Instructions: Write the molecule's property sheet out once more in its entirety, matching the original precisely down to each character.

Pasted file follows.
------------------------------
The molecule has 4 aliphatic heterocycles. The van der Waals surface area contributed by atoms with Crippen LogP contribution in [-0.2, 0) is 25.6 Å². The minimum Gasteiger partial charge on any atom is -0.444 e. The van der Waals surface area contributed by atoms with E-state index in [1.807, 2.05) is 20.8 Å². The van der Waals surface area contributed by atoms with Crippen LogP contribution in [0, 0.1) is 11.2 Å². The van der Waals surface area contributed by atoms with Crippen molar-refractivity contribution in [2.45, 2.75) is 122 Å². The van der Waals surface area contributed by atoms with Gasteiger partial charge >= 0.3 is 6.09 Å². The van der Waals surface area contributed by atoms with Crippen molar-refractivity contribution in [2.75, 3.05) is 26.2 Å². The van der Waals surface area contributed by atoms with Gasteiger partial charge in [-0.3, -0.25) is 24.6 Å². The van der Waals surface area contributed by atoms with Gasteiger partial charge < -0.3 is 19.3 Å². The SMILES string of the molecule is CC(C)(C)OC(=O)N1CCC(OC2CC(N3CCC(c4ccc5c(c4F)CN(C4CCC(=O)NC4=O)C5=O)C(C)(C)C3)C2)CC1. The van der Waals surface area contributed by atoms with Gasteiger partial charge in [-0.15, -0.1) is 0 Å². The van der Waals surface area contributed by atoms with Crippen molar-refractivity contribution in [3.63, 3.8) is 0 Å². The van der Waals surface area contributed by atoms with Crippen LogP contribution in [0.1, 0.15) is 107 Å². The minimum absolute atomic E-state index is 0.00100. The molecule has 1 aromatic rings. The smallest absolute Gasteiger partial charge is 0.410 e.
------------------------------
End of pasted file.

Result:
The molecule has 4 aliphatic heterocycles. The van der Waals surface area contributed by atoms with Crippen LogP contribution in [-0.2, 0) is 25.6 Å². The minimum Gasteiger partial charge on any atom is -0.444 e. The van der Waals surface area contributed by atoms with E-state index in [1.807, 2.05) is 20.8 Å². The van der Waals surface area contributed by atoms with Crippen LogP contribution in [0, 0.1) is 11.2 Å². The van der Waals surface area contributed by atoms with Crippen molar-refractivity contribution in [2.45, 2.75) is 122 Å². The van der Waals surface area contributed by atoms with Gasteiger partial charge >= 0.3 is 6.09 Å². The van der Waals surface area contributed by atoms with Crippen molar-refractivity contribution in [2.75, 3.05) is 26.2 Å². The van der Waals surface area contributed by atoms with Gasteiger partial charge in [-0.3, -0.25) is 24.6 Å². The van der Waals surface area contributed by atoms with Gasteiger partial charge < -0.3 is 19.3 Å². The SMILES string of the molecule is CC(C)(C)OC(=O)N1CCC(OC2CC(N3CCC(c4ccc5c(c4F)CN(C4CCC(=O)NC4=O)C5=O)C(C)(C)C3)C2)CC1. The van der Waals surface area contributed by atoms with Gasteiger partial charge in [-0.15, -0.1) is 0 Å². The van der Waals surface area contributed by atoms with Crippen molar-refractivity contribution in [3.63, 3.8) is 0 Å². The van der Waals surface area contributed by atoms with Crippen LogP contribution in [0.1, 0.15) is 107 Å². The minimum absolute atomic E-state index is 0.00100. The molecule has 1 aromatic rings. The smallest absolute Gasteiger partial charge is 0.410 e.